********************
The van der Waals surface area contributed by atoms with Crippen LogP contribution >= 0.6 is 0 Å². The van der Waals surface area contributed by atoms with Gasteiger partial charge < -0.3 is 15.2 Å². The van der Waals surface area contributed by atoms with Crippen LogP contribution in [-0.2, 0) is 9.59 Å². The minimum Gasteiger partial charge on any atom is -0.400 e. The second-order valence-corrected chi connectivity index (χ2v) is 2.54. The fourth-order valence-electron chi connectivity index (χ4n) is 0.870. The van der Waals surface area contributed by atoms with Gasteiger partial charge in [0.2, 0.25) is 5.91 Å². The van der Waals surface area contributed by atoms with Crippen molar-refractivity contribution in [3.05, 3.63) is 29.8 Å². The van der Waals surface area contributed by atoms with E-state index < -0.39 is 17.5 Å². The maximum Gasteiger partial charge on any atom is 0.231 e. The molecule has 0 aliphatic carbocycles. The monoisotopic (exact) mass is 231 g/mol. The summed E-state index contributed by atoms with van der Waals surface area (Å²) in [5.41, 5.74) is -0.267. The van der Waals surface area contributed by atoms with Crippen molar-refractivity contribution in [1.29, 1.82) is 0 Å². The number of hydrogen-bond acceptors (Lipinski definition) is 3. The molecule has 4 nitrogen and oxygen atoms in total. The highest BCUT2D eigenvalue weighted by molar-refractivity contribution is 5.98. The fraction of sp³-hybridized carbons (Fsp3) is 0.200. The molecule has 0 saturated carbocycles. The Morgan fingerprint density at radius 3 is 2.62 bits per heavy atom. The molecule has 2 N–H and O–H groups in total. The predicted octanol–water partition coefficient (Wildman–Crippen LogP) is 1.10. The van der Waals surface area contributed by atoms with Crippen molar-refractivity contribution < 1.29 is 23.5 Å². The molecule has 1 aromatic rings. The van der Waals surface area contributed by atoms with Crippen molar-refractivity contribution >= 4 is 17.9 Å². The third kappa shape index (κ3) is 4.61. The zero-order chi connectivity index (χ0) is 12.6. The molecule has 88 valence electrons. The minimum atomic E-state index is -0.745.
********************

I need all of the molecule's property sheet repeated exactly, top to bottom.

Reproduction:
The van der Waals surface area contributed by atoms with Crippen LogP contribution >= 0.6 is 0 Å². The van der Waals surface area contributed by atoms with Gasteiger partial charge < -0.3 is 15.2 Å². The van der Waals surface area contributed by atoms with Crippen LogP contribution in [-0.2, 0) is 9.59 Å². The minimum Gasteiger partial charge on any atom is -0.400 e. The second-order valence-corrected chi connectivity index (χ2v) is 2.54. The fourth-order valence-electron chi connectivity index (χ4n) is 0.870. The van der Waals surface area contributed by atoms with Gasteiger partial charge in [0.2, 0.25) is 5.91 Å². The van der Waals surface area contributed by atoms with Crippen molar-refractivity contribution in [3.05, 3.63) is 29.8 Å². The van der Waals surface area contributed by atoms with E-state index < -0.39 is 17.5 Å². The maximum Gasteiger partial charge on any atom is 0.231 e. The molecule has 0 aliphatic carbocycles. The monoisotopic (exact) mass is 231 g/mol. The summed E-state index contributed by atoms with van der Waals surface area (Å²) in [5.41, 5.74) is -0.267. The van der Waals surface area contributed by atoms with Crippen molar-refractivity contribution in [1.29, 1.82) is 0 Å². The number of hydrogen-bond acceptors (Lipinski definition) is 3. The molecule has 4 nitrogen and oxygen atoms in total. The highest BCUT2D eigenvalue weighted by molar-refractivity contribution is 5.98. The fraction of sp³-hybridized carbons (Fsp3) is 0.200. The molecule has 0 saturated carbocycles. The Morgan fingerprint density at radius 3 is 2.62 bits per heavy atom. The molecule has 2 N–H and O–H groups in total. The predicted octanol–water partition coefficient (Wildman–Crippen LogP) is 1.10. The van der Waals surface area contributed by atoms with Crippen molar-refractivity contribution < 1.29 is 23.5 Å². The molecule has 1 aromatic rings. The van der Waals surface area contributed by atoms with Crippen molar-refractivity contribution >= 4 is 17.9 Å². The third kappa shape index (κ3) is 4.61. The zero-order chi connectivity index (χ0) is 12.6. The molecule has 88 valence electrons. The minimum atomic E-state index is -0.745.